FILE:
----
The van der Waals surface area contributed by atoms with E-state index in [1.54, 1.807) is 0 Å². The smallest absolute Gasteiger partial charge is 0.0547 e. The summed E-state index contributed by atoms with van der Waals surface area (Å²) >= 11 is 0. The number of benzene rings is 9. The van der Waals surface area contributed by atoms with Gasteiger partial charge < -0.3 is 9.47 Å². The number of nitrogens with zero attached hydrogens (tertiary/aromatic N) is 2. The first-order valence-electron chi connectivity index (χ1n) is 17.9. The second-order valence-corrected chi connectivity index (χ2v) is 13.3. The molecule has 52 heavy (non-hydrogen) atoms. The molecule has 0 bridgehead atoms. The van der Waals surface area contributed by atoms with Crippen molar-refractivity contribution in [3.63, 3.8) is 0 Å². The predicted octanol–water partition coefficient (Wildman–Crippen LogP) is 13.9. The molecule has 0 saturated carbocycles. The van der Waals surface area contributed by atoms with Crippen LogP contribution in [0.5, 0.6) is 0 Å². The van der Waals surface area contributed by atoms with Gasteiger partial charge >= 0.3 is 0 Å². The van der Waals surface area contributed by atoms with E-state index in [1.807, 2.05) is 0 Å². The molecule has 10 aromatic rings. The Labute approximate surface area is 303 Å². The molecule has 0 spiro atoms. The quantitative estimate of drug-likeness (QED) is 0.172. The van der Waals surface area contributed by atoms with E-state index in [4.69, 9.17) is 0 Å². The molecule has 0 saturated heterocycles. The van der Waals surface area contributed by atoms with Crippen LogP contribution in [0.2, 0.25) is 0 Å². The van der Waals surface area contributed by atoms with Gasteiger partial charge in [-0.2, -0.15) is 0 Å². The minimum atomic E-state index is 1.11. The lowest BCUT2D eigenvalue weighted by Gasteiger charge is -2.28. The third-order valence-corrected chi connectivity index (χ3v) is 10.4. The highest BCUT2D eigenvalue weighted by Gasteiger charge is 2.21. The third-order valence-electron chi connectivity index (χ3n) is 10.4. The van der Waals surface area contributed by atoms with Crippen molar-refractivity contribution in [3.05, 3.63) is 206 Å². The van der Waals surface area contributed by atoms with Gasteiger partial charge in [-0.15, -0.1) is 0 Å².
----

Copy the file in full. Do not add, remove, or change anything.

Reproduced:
The van der Waals surface area contributed by atoms with E-state index in [1.54, 1.807) is 0 Å². The smallest absolute Gasteiger partial charge is 0.0547 e. The summed E-state index contributed by atoms with van der Waals surface area (Å²) >= 11 is 0. The number of benzene rings is 9. The van der Waals surface area contributed by atoms with Gasteiger partial charge < -0.3 is 9.47 Å². The number of nitrogens with zero attached hydrogens (tertiary/aromatic N) is 2. The first-order valence-electron chi connectivity index (χ1n) is 17.9. The second-order valence-corrected chi connectivity index (χ2v) is 13.3. The molecule has 52 heavy (non-hydrogen) atoms. The molecule has 0 bridgehead atoms. The van der Waals surface area contributed by atoms with Crippen molar-refractivity contribution in [3.63, 3.8) is 0 Å². The predicted octanol–water partition coefficient (Wildman–Crippen LogP) is 13.9. The molecule has 0 saturated carbocycles. The van der Waals surface area contributed by atoms with Crippen LogP contribution in [0.5, 0.6) is 0 Å². The van der Waals surface area contributed by atoms with Gasteiger partial charge >= 0.3 is 0 Å². The van der Waals surface area contributed by atoms with E-state index in [1.807, 2.05) is 0 Å². The molecule has 10 aromatic rings. The Labute approximate surface area is 303 Å². The molecule has 0 spiro atoms. The quantitative estimate of drug-likeness (QED) is 0.172. The van der Waals surface area contributed by atoms with E-state index in [4.69, 9.17) is 0 Å². The molecule has 0 saturated heterocycles. The van der Waals surface area contributed by atoms with Crippen LogP contribution in [0.2, 0.25) is 0 Å². The van der Waals surface area contributed by atoms with Gasteiger partial charge in [-0.2, -0.15) is 0 Å². The minimum atomic E-state index is 1.11. The lowest BCUT2D eigenvalue weighted by Gasteiger charge is -2.28. The third-order valence-corrected chi connectivity index (χ3v) is 10.4. The highest BCUT2D eigenvalue weighted by Gasteiger charge is 2.21. The third-order valence-electron chi connectivity index (χ3n) is 10.4. The van der Waals surface area contributed by atoms with Crippen molar-refractivity contribution in [3.05, 3.63) is 206 Å². The van der Waals surface area contributed by atoms with Gasteiger partial charge in [-0.15, -0.1) is 0 Å².